One of the most memorable experiences I had on the island was on my second day there. Ben and I were fresh from my first brush with stand up paddle boarding and he spotted a crowd of staff members sunning themselves on the beach.

A half eaten pizza sat in the midst of the group and one of them lazily strummed at a guitar. Why does everybody know the first few chords of Stairway to Heaven?

While the guys discussed the logistics of a bit of beach cricket, gorgeous girls in bikinis sunned themselves and happily chatted away about the birthday party set to take place later in the evening.

Beach cricket ensued. We managed to lasso a few Japanese students in to act as fielders. They looked almost as confused as the Canadian barman who attempted to join in. He couldn’t quite grasp why we had to bowl overarm.

Against all logic, I somehow managed to out bat the much fitter guys on hand only to be run out when the aforementioned Canadian left me stranded by running on a half chance single.

While the men (and one of the women) played the Australian game in spite of the blistering heat beating down on us, the girls liberated an oversized beach ball from a few of the Japanese tourists and took it out into the water. It all ended in tears when the wind plucked the ball out of their hands and whipped it out into the ocean.

It was last seen heading towards Indonesia.

Soon enough the heat got to us and we sprinted down to the ocean to cool off.

I came to envy the lifestyle of the staff. Sure, they work hard, but when they’re done they’re not stuck in a dingy apartment. They’re not crammed onto a bus with a few dozen smelly commuters or forced to contend with drunken lads on the train.

They knock off and they walk right down onto a gorgeous beach. Over the course of my five days on the island I saw impromptu games of beach volleyball start-up every afternoon. People on their breaks would stroll down to the beach and eat lunch in the sun. Staff would spend their weekends snorkeling or scuba diving or simply sunning themselves on the beach in an attempt to cook out their hangovers.

They’re pretty much living the dream.

At the end of a long day of drinking, swimming, and beach



Over the course of my week on Moreton Island I got to know a lot of the staff.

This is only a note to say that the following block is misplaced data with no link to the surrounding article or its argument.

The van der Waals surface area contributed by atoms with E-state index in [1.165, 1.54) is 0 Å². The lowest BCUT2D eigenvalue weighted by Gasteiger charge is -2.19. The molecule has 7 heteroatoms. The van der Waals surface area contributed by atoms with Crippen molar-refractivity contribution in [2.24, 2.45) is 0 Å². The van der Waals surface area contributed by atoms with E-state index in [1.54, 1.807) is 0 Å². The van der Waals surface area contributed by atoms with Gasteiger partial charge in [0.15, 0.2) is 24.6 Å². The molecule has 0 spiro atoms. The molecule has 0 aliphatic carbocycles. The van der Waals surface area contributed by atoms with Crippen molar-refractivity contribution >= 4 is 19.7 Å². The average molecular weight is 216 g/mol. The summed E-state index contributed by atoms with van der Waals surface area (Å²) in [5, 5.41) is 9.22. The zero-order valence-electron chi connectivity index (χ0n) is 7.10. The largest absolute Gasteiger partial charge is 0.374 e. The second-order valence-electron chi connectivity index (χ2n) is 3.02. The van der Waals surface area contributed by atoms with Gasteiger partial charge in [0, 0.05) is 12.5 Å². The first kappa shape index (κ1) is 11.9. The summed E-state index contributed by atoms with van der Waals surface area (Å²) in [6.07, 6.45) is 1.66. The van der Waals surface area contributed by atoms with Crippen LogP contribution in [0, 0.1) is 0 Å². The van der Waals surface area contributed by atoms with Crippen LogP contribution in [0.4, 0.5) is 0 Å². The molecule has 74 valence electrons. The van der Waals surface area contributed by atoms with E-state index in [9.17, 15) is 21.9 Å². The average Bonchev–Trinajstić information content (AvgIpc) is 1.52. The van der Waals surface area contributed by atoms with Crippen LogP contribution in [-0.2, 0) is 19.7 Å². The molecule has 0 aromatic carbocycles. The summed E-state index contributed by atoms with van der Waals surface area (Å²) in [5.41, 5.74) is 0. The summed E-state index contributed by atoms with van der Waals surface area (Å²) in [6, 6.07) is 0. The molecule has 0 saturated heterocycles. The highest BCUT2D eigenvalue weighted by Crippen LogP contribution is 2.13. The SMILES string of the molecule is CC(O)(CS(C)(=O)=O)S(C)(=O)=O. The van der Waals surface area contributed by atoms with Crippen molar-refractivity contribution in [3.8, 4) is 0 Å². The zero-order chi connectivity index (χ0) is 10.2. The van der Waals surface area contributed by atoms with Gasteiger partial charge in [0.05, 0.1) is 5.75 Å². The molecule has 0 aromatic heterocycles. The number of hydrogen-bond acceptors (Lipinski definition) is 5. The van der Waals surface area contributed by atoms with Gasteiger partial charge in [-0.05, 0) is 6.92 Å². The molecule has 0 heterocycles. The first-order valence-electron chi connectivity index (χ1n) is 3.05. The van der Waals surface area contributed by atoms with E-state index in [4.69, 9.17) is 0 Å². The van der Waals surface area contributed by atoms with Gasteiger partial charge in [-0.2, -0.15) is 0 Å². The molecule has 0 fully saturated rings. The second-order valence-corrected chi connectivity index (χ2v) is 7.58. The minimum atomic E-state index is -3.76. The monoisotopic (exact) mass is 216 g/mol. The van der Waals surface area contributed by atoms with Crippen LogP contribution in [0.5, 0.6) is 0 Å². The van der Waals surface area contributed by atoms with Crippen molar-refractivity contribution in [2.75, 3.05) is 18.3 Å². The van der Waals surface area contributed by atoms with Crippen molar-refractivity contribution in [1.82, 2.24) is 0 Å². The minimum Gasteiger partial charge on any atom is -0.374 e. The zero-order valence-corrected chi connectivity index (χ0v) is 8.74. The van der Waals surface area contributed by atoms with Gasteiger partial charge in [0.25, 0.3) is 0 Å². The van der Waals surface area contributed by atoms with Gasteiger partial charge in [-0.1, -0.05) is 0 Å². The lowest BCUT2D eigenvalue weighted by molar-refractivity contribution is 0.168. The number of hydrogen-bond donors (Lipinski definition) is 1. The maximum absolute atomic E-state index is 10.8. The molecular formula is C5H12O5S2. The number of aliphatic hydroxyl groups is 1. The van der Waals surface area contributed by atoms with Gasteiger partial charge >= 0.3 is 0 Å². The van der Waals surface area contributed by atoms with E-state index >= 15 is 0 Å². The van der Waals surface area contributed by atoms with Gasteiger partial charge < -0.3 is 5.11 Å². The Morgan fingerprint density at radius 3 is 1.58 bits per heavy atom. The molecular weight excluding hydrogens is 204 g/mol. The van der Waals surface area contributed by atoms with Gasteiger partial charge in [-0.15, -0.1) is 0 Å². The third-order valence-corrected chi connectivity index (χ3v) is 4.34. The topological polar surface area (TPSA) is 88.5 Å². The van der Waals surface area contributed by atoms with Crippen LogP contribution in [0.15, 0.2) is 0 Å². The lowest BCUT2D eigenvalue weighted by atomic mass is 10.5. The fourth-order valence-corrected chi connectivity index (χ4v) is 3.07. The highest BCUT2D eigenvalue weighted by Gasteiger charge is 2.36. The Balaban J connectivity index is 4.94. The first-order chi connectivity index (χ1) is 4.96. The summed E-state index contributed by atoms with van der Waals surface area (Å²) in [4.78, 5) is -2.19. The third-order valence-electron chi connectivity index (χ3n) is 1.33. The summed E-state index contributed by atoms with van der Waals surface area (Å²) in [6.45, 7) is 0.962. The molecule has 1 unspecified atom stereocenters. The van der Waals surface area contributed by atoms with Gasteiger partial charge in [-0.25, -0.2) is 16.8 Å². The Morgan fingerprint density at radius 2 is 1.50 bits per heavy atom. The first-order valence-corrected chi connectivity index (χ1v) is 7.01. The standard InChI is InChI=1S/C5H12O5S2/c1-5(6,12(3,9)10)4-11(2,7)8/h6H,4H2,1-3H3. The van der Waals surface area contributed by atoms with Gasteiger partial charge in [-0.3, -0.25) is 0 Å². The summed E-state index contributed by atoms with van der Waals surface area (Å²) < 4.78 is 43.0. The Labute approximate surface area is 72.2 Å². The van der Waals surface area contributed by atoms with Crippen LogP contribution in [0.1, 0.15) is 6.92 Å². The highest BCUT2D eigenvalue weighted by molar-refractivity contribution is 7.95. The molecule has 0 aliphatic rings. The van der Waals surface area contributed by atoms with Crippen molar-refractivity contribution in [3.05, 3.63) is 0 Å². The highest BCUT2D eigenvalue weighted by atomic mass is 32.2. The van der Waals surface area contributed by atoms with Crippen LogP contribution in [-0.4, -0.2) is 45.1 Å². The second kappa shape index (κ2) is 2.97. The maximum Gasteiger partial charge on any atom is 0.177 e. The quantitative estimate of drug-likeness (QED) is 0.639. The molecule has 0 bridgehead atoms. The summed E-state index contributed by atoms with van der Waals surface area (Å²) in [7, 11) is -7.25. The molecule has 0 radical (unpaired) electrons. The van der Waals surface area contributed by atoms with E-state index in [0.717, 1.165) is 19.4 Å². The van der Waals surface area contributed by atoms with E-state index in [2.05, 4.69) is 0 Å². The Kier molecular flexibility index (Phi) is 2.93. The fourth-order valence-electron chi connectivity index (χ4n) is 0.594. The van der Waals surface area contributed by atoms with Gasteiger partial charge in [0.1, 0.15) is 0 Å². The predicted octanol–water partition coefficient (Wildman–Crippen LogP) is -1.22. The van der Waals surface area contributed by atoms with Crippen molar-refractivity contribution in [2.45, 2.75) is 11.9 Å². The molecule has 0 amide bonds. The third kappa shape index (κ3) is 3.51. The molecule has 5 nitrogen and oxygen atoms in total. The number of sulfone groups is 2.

I chatted about world travel with Robyn from the massage cabana. I stumbled drunkenly along the beach with J from watersports and Quinn from the bar. Attempted to crash tackle Ben with the aid of Daniel and Clancy from the porters and had a chat over beers with Nichelle from Tanga Tours.

On my second to last day on the island, Ben took me to have a chat with the resort’s HR staff about the possibility of me someday coming to live and work on the island for a while. The lure of living in something of a tropical paradise,working in what I came to recognize as somewhere between a group of friends and a family, and gaining some experience in an industry that interests me greatly is a pretty appealing prospect.

But we’ll see.


Not a review…


I went to Tangalooma with grand plans to try all of their activities and post a series of reviews, but that didn’t pan out. Ben gave me more of an insider’s perspective and the staff welcomed me into the fold with such warmth that it was ridiculously hard to leave when my time came to return to the mainland.

It was the same kind of camaraderie and community that I came to love about my time living and working in South Korea. How being a part of a microcosm can bring people of all different walks of life together and blend them into a close family. I obviously only got a glimpse of their lives while I was there, but it looks like a pretty sweet life to me.

Muyrray, myself, and Ben saying our goodbyes after a fantastic week.

That’s not to say I didn’t do anything with my time on the island. I soaked in as much as I could.

  • I had two-hour long (and ridiculously good) massages from the lovely Robyn.
  • I went on a whale watch tour (entry to come) and was amazed by the majesty of humpback whales.
  • I engaged in the age-old combination of alcohol and night swimming in order to save a drunken damsel.
  • Failed in an attempt to crash a Hen’s Night.
  • Caught up with an old friend when he came to the island for (far too many) beers.
  • Made some great new friends who just so happen to be from here in Sydney.

I came back from the island with a tan, a renewed urge to get out and on the road again, a potential job lead, and having met a lot of fantastic people.

I can’t wait to go back.